Lachha Paratha (Flaky Paratha)
Lachha Paratha (Flaky Paratha)

Lachha Paratha (Flaky Paratha)

Recipe by Tara O'Brady

This paratha recipe yields irresistibly flaky flatbread that you’ll want to rip apart and dip into dals, chutneys, and curries. The beautiful layers come from a technique found in many flatbread recipes: Roll a piece of dough quite thin, then brush it with fat (in this case, ghee), coil it up into a snail shape, and roll it out again. What makes this paratha extra special is the sprinkling of garlic, cilantro, and roasted cumin that goes atop the ghee-brushed dough and makes every bite all the more flavorful. 

1 hr
25 mins
2 hrs 40 mins
twelve 6 3/4"parathas
Lachha Paratha (Flaky Paratha) - select to zoom
Lachha Paratha (Flaky Paratha) - select to zoom
Lachha Paratha (Flaky Paratha) - select to zoom
Lachha Paratha (Flaky Paratha) - select to zoom


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  1. In a large bowl or bowl of a stand mixer, stir together the flour, salt, sugar, and 2 tablespoons (22g) of the melted ghee until combined. Add the water, mixing to form a sticky dough.  

  2. Knead the dough — using your hands, a stand mixer, or a bread machine set on the dough cycle — for 4 to 5 minutes until smooth and elastic. Cover with plastic wrap, beeswax wrap, or a damp, lint-free kitchen towel and let sit at room temperature for at least 1 hour. (The dough can be kept at room temperature for up to 4 hours, at which point it can be stored, covered, in the refrigerator for up to 24 hours.) 

  3. In a small bowl, mix together the garlic, cilantro, and cumin. Set aside.  

  4. Divide the dough into 12 pieces (about 69g each). Work with one piece of dough at a time and leave the rest covered with plastic wrap or a damp kitchen towel so they don't dry out. Dip the piece of dough in flour then dust off any excess. Roll out the dough as thin as possible. (The shape is less important here than the thinness; if it’s round, it will be 8" to 9" in diameter.)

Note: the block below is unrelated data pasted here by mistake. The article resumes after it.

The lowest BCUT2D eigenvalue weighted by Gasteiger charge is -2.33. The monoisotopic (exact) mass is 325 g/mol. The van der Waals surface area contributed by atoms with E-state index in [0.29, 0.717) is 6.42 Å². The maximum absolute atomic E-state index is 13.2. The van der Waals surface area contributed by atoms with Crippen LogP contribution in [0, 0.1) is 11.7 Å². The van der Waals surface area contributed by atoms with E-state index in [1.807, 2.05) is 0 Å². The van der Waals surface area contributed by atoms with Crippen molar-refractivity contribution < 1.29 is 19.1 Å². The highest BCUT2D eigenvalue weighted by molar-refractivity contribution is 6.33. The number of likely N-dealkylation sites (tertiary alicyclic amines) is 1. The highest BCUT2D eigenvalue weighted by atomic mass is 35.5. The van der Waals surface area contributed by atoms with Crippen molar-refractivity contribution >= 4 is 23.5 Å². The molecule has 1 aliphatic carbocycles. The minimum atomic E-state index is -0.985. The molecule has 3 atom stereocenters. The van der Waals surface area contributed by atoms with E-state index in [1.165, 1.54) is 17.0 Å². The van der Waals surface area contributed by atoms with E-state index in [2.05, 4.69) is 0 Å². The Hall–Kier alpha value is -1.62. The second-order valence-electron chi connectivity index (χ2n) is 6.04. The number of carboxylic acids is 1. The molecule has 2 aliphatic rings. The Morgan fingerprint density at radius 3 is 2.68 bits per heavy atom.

5. With a pastry brush or clean fingers, brush a thin coating of the remaining ghee across the dough. Dust lightly with flour and sprinkle about 2 teaspoons of the cilantro mixture over top. 

  6. To form the paratha, start at one side of the dough and roll it into a cigar shape. Stretch the log to about 15" long, then starting at one short end, coil the dough into itself in a spiral (it will look like a cinnamon roll). Tuck the free end under the coil and press down lightly. Place the coil under the plastic wrap or towel and proceed to shape the remaining pieces. Let the coiled parathas rest for 15 minutes.  

  7. To do the final shaping, work once again with a single piece of dough at a time, starting with the first one you shaped. Dip the coil again in flour and then shake off any excess. Roll out the dough to a 1/8"-thick round, about 6 3/4" in diameter. Repeat with one more coil, so that you have two at the ready (this will ensure that you always have a rolled-out paratha on deck and ready to cook). 

  8. Preheat a tawa, cast iron griddle or skillet, or heavy nonstick pan over medium heat.  

  9. When the skillet is hot, cook the first paratha in the dry pan until bubbles start appearing on the surface, about 45 seconds. Flip the paratha, then drizzle with neutral oil or ghee. Cook for 30 seconds more, then flip again. Continue to cook, turning the paratha regularly, until puffed, golden, and brown in spots, around 2 minutes total. 

  10. Transfer the cooked parathas to a plate, brush with ghee if desired, and cover with a lint-free kitchen towel to keep warm. While cooking one paratha, roll another. Continue cooking and rolling until all are done. 

  11. Storage information: Store leftover parathas in an airtight container at room temperature for several days. Reheat in a dry skillet until warm before serving. Parathas can also be coiled, rolled, and then frozen (after step 7), separated by sheets of parchment. Cook from frozen, adding to cooking time as needed.  

Tips from our Bakers

  • Look for bhuna jeera at South Asian markets or online. To make it yourself, toast 1 teaspoon cumin seeds in a dry pan over medium heat for 2 to 3 minutes, until they darken but before they start to smoke. Transfer to a plate to cool, then grind finely in a spice grinder. This will yield slightly more ground cumin powder than you’ll need for the paratha filling. Store excess in an airtight container for about 2 months.